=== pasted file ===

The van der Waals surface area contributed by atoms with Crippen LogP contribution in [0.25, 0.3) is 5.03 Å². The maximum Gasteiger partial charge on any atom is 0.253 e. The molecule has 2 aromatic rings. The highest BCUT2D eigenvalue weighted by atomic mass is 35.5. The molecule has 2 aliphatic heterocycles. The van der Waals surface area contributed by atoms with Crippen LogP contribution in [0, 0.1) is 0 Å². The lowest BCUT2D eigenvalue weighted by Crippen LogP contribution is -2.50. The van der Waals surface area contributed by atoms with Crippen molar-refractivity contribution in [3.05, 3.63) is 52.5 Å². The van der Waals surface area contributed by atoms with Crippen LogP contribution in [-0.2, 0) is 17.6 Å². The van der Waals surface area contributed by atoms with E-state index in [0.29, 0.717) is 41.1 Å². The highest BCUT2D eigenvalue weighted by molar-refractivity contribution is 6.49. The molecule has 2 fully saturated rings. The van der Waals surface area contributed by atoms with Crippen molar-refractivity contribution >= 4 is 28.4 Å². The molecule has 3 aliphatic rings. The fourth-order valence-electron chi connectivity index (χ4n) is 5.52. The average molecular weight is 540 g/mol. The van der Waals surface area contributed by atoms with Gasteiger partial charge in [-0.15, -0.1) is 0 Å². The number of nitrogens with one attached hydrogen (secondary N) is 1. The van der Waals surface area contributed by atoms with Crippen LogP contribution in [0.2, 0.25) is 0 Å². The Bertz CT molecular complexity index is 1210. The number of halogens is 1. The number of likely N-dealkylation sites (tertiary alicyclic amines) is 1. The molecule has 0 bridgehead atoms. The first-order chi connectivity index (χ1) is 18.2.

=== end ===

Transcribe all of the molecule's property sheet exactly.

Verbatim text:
The van der Waals surface area contributed by atoms with Crippen LogP contribution in [0.25, 0.3) is 5.03 Å². The maximum Gasteiger partial charge on any atom is 0.253 e. The molecule has 2 aromatic rings. The highest BCUT2D eigenvalue weighted by atomic mass is 35.5. The molecule has 2 aliphatic heterocycles. The van der Waals surface area contributed by atoms with Crippen LogP contribution in [0, 0.1) is 0 Å². The lowest BCUT2D eigenvalue weighted by Crippen LogP contribution is -2.50. The van der Waals surface area contributed by atoms with Crippen molar-refractivity contribution in [3.05, 3.63) is 52.5 Å². The van der Waals surface area contributed by atoms with Crippen LogP contribution in [-0.2, 0) is 17.6 Å². The van der Waals surface area contributed by atoms with E-state index in [0.29, 0.717) is 41.1 Å². The highest BCUT2D eigenvalue weighted by molar-refractivity contribution is 6.49. The molecule has 2 fully saturated rings. The van der Waals surface area contributed by atoms with Crippen molar-refractivity contribution >= 4 is 28.4 Å². The molecule has 3 aliphatic rings. The fourth-order valence-electron chi connectivity index (χ4n) is 5.52. The average molecular weight is 540 g/mol. The van der Waals surface area contributed by atoms with Gasteiger partial charge in [-0.15, -0.1) is 0 Å². The number of nitrogens with one attached hydrogen (secondary N) is 1. The van der Waals surface area contributed by atoms with Crippen LogP contribution in [0.2, 0.25) is 0 Å². The Bertz CT molecular complexity index is 1210. The number of halogens is 1. The number of likely N-dealkylation sites (tertiary alicyclic amines) is 1. The molecule has 0 bridgehead atoms. The first-order chi connectivity index (χ1) is 18.2.